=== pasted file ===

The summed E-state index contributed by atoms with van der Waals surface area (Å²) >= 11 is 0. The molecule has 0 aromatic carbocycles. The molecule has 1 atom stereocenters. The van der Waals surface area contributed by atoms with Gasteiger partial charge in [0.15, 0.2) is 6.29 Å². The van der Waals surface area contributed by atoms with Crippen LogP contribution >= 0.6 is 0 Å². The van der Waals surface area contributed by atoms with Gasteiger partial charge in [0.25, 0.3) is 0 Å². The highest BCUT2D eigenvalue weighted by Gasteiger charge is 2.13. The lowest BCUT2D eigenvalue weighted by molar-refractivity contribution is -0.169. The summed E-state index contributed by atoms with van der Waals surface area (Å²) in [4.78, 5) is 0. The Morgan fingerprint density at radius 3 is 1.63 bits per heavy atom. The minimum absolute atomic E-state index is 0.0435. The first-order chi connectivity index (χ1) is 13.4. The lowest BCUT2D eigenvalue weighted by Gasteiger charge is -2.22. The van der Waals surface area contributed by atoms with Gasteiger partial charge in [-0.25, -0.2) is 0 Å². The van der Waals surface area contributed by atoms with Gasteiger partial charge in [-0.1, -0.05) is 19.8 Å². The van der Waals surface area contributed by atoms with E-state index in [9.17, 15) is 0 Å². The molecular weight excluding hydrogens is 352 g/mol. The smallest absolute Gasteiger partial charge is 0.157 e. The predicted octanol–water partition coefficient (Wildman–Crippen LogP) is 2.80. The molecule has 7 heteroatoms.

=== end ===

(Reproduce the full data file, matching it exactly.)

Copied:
The summed E-state index contributed by atoms with van der Waals surface area (Å²) >= 11 is 0. The molecule has 0 aromatic carbocycles. The molecule has 1 atom stereocenters. The van der Waals surface area contributed by atoms with Gasteiger partial charge in [0.15, 0.2) is 6.29 Å². The van der Waals surface area contributed by atoms with Crippen LogP contribution >= 0.6 is 0 Å². The van der Waals surface area contributed by atoms with Gasteiger partial charge in [0.25, 0.3) is 0 Å². The highest BCUT2D eigenvalue weighted by Gasteiger charge is 2.13. The lowest BCUT2D eigenvalue weighted by molar-refractivity contribution is -0.169. The summed E-state index contributed by atoms with van der Waals surface area (Å²) in [4.78, 5) is 0. The Morgan fingerprint density at radius 3 is 1.63 bits per heavy atom. The minimum absolute atomic E-state index is 0.0435. The first-order chi connectivity index (χ1) is 13.4. The lowest BCUT2D eigenvalue weighted by Gasteiger charge is -2.22. The van der Waals surface area contributed by atoms with Gasteiger partial charge in [-0.25, -0.2) is 0 Å². The van der Waals surface area contributed by atoms with Gasteiger partial charge in [-0.1, -0.05) is 19.8 Å². The van der Waals surface area contributed by atoms with E-state index in [9.17, 15) is 0 Å². The molecular weight excluding hydrogens is 352 g/mol. The smallest absolute Gasteiger partial charge is 0.157 e. The predicted octanol–water partition coefficient (Wildman–Crippen LogP) is 2.80. The molecule has 7 heteroatoms.